JP's NEW MT: a case for going custom

Eminent Team
23 Sep , 2020

If you follow us on Instagram you know we've just dropped the Ongold collabo bike with some new partners.  You can read all about it here.  This bike isn't it, but it's still a looker... well I think so at least.  In any case, I thought I'd take you through my newest build and the thought that went behind it.  

Go Big or Go Home

I was coming off a large LT.   This bike would replace it.  Sadly this was not an N+1 situation.  At 6' even longer reach was definitely something I was curious about. Having moved to a longer hardtail and having a hard time finding any gripes adjusting I was pretty sure I wanted to give the XL frame a shot.  At 488mm, this was a big jump, possibly too much of a stretch for me.  My first demo run laid all that to rest.  The XL reach, even with a stock 50mm Valiant stem, felt really good. 


My next dilemma was LT vs MT.  I definitely like to pedal a bike, get elevation on, and earn a decent.  Given family/work/life balance I also need to be realistic that I'm not at a place in my life where I can't spend the entire weekend and summer afternoons doing park and shuttle laps... But hey I also like a 160mm travel bikes and as soon as Jeff said it was on my head started spinning and the internal debate raged in my head of going big or not so big...  

Here is where I landed:

XL Frame w 35mm stem - My mind was made up once I tested it.  Modern long front center geo agrees with me.  I have yet to find a situation where I feel like I'm giving up anything.  Thinking it through I don't come from a BMX background and I'm not JKW.  I'm not what you'd call a "playful rider" so long a stable tends to play better to my strengths and weakness.  

"BRO, no 38?" -  The 38 really is a stout battering ram.  The stiffness gains are noticeable immediately.  Maybe when JS takes the company to Whistler I'll throw one on, but I stuck with the 36 at 160mm.  Here's why... there is the better part of a pound difference between the 36 and 38 and it's all going up front.  I can't manual through life like Jeff Kendalweed.  Given the the added reach/down force I wanted keep the front end light.

65 degree HTA - I saved a bit of weight by going with a standard CC Hellbender vs. the stock Worx half degree HS.  More than that though, I kept the front wheel more neutral for climbing.  It also keeps stack height a little more neutral with the XL 130mm HT lenth.

MT Link/155mm travel with Fox DPX2 - This was the last major decision.   Again in the interest of weight I skipped the stock MT Fox X2 (again maybe when the company goes to Whistler).  Up to this point I had planned to just build an LT with a production DPX2 and upstroke the fork, but a light bulb when off.  Given the negligible difference in weight going from a 210 x 55 to a 230 x 60 DPX2, why not have 15mm of squish to the rear.  It's not like the longer shock changes the kinematics or geo of the rear end in any way.  It just gives it more depth on big hits.  If I really felt the extra mm of sag at 25% on the 60mm stroked shock, I could a) sag it less, or b) use my climb switch more often.  Side note: I rarely touch my climb switch.  AFS anti-squat is just too good to need it.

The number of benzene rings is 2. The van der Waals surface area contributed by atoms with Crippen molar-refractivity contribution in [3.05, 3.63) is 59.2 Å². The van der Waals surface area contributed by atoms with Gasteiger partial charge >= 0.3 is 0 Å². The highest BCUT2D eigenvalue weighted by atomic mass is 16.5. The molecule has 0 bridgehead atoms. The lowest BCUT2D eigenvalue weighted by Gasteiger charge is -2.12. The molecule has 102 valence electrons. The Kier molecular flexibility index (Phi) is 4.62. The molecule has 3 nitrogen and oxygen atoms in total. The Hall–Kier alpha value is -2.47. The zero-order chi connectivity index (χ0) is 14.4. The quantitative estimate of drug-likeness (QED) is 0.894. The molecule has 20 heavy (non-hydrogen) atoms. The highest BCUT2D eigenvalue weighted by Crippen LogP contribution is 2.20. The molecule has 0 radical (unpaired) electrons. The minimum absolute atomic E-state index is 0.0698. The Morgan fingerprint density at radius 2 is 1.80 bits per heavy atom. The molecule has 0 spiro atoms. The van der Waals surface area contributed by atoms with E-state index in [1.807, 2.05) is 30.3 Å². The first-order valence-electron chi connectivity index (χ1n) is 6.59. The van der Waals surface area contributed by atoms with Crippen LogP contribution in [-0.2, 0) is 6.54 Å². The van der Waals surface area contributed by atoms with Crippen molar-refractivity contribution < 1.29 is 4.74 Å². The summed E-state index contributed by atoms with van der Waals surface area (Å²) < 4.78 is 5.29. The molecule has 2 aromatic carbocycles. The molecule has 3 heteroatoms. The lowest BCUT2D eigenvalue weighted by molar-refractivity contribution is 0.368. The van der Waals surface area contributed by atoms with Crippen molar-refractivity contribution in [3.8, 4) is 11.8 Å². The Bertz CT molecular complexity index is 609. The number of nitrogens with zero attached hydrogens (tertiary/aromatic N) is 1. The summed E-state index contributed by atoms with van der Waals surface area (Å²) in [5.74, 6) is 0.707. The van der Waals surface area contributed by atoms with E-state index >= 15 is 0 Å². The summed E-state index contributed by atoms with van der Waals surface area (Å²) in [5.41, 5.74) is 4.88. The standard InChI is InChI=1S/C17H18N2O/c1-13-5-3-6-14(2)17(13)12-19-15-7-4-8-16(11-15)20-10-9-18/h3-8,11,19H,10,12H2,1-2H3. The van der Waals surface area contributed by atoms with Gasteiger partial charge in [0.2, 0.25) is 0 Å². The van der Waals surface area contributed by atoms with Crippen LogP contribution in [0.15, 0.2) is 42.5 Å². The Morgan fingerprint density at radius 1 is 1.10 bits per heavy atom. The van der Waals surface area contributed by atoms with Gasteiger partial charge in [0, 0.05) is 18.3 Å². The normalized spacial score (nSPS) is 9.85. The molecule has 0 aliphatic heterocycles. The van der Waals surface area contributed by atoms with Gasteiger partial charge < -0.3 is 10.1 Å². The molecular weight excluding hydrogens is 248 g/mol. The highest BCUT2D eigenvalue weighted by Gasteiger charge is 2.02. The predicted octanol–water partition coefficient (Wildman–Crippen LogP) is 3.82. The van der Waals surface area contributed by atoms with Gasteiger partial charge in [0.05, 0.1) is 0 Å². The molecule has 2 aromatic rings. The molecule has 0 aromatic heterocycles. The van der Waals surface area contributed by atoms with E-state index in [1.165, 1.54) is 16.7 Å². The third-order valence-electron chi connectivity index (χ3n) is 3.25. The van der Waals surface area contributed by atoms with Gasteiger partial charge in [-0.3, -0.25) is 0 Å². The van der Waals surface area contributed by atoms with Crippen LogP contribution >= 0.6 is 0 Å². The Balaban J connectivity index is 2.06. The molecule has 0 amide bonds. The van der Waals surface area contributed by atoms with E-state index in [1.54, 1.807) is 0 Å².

Finer Points

OneUp Bars/EDC stem/tool - This has become standard fare on all my builds.  If I could tap my carbon steer tube there'd be and EDC tool one on my gravel bike too.  PS - The compliant hype on the bar is real.

Specialized Power Saddle - Looks short because it is.  Three words: NO SNAGGED SHORTS... What do you use the nose of a saddle for anyway?

Shimano dropper remote - Again, standard fare.  Feeds the cable reverse of most droppers.  No measuring to cut or issues with grub screws popping offinside your frame.  Smooth action with a return spring as well.

Absolute Black Oval Ring -  First bike going oval and I'm a believer.

Crank Brothers Synthesis 11 Enduro Wheels and Vittoria Tires - More on this on a future blog.


It hit's the scale at only a pound over my LT.  The bulk of that is in the wheels and the longer (175 vs 150) dropper,  Both are easy trade offs.  CB Synthesis wheels ride quality is on a different level.  At 6 foot on an XL the 175 Transfer is slammed, but it fits.  The old gen Transfer insertion length limited me to 150.  Thanks to the revised head/clamp I'm now getting a proper 175 drop.  

I'm pretty happy with how it all came together, the gold/Kashima are a pretty good match, without being too flashy (you want flash, check out the OnGold bike).  Looks aside, I'm even more stoked on how well it rode out of the gate. As mentioned the longer reach felt perfect on both the downs and the ups.  That new 36 Grip VVT damper is soooo much more supple than the previous gen.  Fox nailed the tune (again) on our DPX2 shock and the extra 15mm makes the bike that much more plush.  

To top it off made it Bike of the Day on the first day I got it dirty.  


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